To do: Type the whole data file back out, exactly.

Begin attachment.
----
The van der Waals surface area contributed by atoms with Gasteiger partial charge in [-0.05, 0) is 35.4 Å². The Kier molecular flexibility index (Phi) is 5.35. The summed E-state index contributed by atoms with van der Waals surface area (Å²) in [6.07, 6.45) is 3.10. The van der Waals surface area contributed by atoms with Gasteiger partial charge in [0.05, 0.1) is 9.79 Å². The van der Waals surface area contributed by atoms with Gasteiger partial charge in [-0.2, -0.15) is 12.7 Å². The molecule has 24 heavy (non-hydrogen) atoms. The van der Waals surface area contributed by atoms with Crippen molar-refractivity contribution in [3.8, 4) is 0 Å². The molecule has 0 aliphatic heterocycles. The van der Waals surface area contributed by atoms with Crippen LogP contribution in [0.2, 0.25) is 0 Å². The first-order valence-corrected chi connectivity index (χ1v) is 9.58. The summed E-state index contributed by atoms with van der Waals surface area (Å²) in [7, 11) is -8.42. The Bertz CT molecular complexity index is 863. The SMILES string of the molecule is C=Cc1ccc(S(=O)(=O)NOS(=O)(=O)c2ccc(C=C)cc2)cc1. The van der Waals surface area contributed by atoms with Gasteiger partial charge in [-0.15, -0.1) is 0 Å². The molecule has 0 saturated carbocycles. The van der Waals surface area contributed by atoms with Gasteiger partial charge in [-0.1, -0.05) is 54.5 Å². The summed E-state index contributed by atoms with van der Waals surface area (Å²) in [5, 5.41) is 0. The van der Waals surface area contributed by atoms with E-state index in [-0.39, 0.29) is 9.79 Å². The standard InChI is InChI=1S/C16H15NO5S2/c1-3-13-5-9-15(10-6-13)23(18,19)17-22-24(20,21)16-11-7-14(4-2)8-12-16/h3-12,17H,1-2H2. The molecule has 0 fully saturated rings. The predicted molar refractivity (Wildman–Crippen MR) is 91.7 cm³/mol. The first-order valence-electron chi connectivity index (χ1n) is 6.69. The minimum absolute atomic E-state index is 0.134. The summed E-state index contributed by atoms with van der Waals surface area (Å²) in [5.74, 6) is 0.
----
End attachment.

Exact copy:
The van der Waals surface area contributed by atoms with Gasteiger partial charge in [-0.05, 0) is 35.4 Å². The Kier molecular flexibility index (Phi) is 5.35. The summed E-state index contributed by atoms with van der Waals surface area (Å²) in [6.07, 6.45) is 3.10. The van der Waals surface area contributed by atoms with Gasteiger partial charge in [0.05, 0.1) is 9.79 Å². The van der Waals surface area contributed by atoms with Gasteiger partial charge in [-0.2, -0.15) is 12.7 Å². The molecule has 24 heavy (non-hydrogen) atoms. The van der Waals surface area contributed by atoms with Crippen molar-refractivity contribution in [3.8, 4) is 0 Å². The molecule has 0 aliphatic heterocycles. The van der Waals surface area contributed by atoms with Crippen LogP contribution in [0.2, 0.25) is 0 Å². The first-order valence-corrected chi connectivity index (χ1v) is 9.58. The summed E-state index contributed by atoms with van der Waals surface area (Å²) in [7, 11) is -8.42. The Bertz CT molecular complexity index is 863. The SMILES string of the molecule is C=Cc1ccc(S(=O)(=O)NOS(=O)(=O)c2ccc(C=C)cc2)cc1. The van der Waals surface area contributed by atoms with Gasteiger partial charge in [-0.15, -0.1) is 0 Å². The molecule has 0 saturated carbocycles. The van der Waals surface area contributed by atoms with Gasteiger partial charge in [-0.1, -0.05) is 54.5 Å². The summed E-state index contributed by atoms with van der Waals surface area (Å²) in [5, 5.41) is 0. The van der Waals surface area contributed by atoms with E-state index in [-0.39, 0.29) is 9.79 Å². The standard InChI is InChI=1S/C16H15NO5S2/c1-3-13-5-9-15(10-6-13)23(18,19)17-22-24(20,21)16-11-7-14(4-2)8-12-16/h3-12,17H,1-2H2. The molecule has 0 fully saturated rings. The predicted molar refractivity (Wildman–Crippen MR) is 91.7 cm³/mol. The first-order valence-electron chi connectivity index (χ1n) is 6.69. The minimum absolute atomic E-state index is 0.134. The summed E-state index contributed by atoms with van der Waals surface area (Å²) in [5.74, 6) is 0.